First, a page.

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Old 08-18-2004, 06:33 PM
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Default Crocodile 2




Reviewer: Rhett
Review Date: November 14, 2002
Released by: Lion's Gate
Release date: 8/13/2002
MSRP: $24.99
Region 1, NTSC
Widescreen 1.78:1 | 16x9: Yes



Crocodile, Octopus, Deep Star Six, Lake Placid, Anaconda, and Piranha. We have Steven Spielberg to thank (or blame) for making the "animal attack" films such a prolific genre. When his Jaws was released in 1975, it shattered box office records, and to this day it remains one of the most popular films in film history. Because of Jaws' popularity, it is no surprise that filmmakers sought to emulate its success by pitting humans against nearly every aquatic animal imaginable (I am still waiting for Attack of the Sea Snails). After over 25 years, the Jaws formula still seems to be drawing interest, with Lions Gate releasing a couple of direct-to-video cheapies like Octopus 2 and Crocodile 2. Tobe Hooper already proved how dull a croc movie could be, so Crocodile 2 should be the same, right?

The Story

inline Image The film begins with a bank robbery. The robbers are successful and get away with millions of dollars worth of cash hidden in their suitcases. They are heading by plane to Aculpulco, Mexico, but so is a group of other unlucky travelers. Included on the flight is a pretty stewardess name Mia (Heidi Lenhart) who is also heading to Mexico to rekindle her relationship with her boyfriend Zach (Chuck Walczak), who is already soaking in the Mexico sun. Unfortunately for all of them, the plane encounters some bad weather, and when the pilots are forced to turn around and go back the bank robbers hijack the plane, demanding that they land in Aculpulco.

inline Image None of the parties get their wish, and instead the plane crashes into a gigantic swamp some 50 miles away from Aculpulco. With only a few survivors remaining, Sol (John Sklaroff), the head robber, orders them, as well as his crew, to take his baggage as they head towards Aculpulco. The group's trip is complicated even further when it is discovered that a monstrous crocodile is roaming the waters, snacking on more than just weeds and tiger lilies. The pilot has already been eaten, and it is only a matter of time before the croc consumes his next victim.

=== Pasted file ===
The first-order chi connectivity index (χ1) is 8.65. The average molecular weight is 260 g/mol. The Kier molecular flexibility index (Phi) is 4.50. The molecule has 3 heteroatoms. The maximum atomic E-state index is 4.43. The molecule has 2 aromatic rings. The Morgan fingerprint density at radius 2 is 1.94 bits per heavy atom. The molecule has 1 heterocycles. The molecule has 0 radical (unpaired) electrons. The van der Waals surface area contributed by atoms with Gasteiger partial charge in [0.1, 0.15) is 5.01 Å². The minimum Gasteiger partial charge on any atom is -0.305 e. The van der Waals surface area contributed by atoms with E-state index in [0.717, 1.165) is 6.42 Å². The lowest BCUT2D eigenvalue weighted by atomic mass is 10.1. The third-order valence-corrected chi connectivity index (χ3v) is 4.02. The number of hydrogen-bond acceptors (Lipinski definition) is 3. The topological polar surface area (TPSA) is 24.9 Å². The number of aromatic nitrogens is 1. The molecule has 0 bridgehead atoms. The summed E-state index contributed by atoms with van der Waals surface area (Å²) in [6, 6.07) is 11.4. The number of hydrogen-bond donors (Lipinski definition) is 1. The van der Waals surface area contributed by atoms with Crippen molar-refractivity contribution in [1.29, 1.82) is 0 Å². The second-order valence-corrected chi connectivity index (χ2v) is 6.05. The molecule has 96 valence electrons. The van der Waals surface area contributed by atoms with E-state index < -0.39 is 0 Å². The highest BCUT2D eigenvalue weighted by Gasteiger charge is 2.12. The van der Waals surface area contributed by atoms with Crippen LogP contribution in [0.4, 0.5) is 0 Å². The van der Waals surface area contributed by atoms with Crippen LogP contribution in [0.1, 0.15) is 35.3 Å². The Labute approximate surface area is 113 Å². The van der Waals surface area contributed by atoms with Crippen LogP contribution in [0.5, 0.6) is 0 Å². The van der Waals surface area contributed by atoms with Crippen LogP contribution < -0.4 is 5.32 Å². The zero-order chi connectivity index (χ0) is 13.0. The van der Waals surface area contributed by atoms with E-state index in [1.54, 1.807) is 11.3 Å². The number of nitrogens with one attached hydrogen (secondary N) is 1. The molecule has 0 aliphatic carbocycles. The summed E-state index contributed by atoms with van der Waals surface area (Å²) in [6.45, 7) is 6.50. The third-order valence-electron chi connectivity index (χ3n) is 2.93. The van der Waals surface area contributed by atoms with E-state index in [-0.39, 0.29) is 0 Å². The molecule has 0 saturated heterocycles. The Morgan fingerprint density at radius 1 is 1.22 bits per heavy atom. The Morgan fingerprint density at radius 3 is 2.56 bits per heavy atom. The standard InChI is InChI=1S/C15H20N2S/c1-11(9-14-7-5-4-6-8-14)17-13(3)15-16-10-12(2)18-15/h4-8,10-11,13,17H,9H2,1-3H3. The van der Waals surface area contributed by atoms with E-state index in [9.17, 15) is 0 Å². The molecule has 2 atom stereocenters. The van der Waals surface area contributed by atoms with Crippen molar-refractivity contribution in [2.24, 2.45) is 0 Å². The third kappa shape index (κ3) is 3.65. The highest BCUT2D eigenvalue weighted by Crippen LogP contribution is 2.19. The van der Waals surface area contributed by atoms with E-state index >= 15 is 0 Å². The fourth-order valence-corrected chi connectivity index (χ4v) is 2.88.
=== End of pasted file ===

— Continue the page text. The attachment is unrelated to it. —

inline Image Meanwhile, upon hearing of the airplane crash Zack recruits a backwoods veteran, Rolan (Martin Kove), to help him find his darling Mia. Mia is, unbeknownst to Zack, one of Sol's prisoners, and eventually the two groups cross paths. But instead of squaring off against each other, they must team up to fight the Titanic-sized crocodile that threatens their lives. Will the croc get the best of them, or can this group of misfits prove that teamwork really does pay off?

inline Image Crocodile 2 is a classic case of execution outdoing concept. The story is like a cookie cutter of common movie clichés, with the inevitable Jaws-like monologue and the mandatory shock ending. None of the characters ever realize that all they need to do is stay out of the water, and instead they return to the swamp repeatedly as if they had gills. There are so many inconsistencies in the plot that it is almost impossible to overlook. For instance, what happened to the plane after it crashed? Presumably it sank, but given that the characters were able to walk out of the plane in the waist-deep water, it makes no sense at all. Aside from Zack's two men excursion there is no rescue team to be seen, despite the plane crash's huge publicity all over the news. I could go on forever about the infantile script, but it really doesn't matter, because Gary Jones' direction is able to rise above the scripts weaknesses and make the film enjoyable.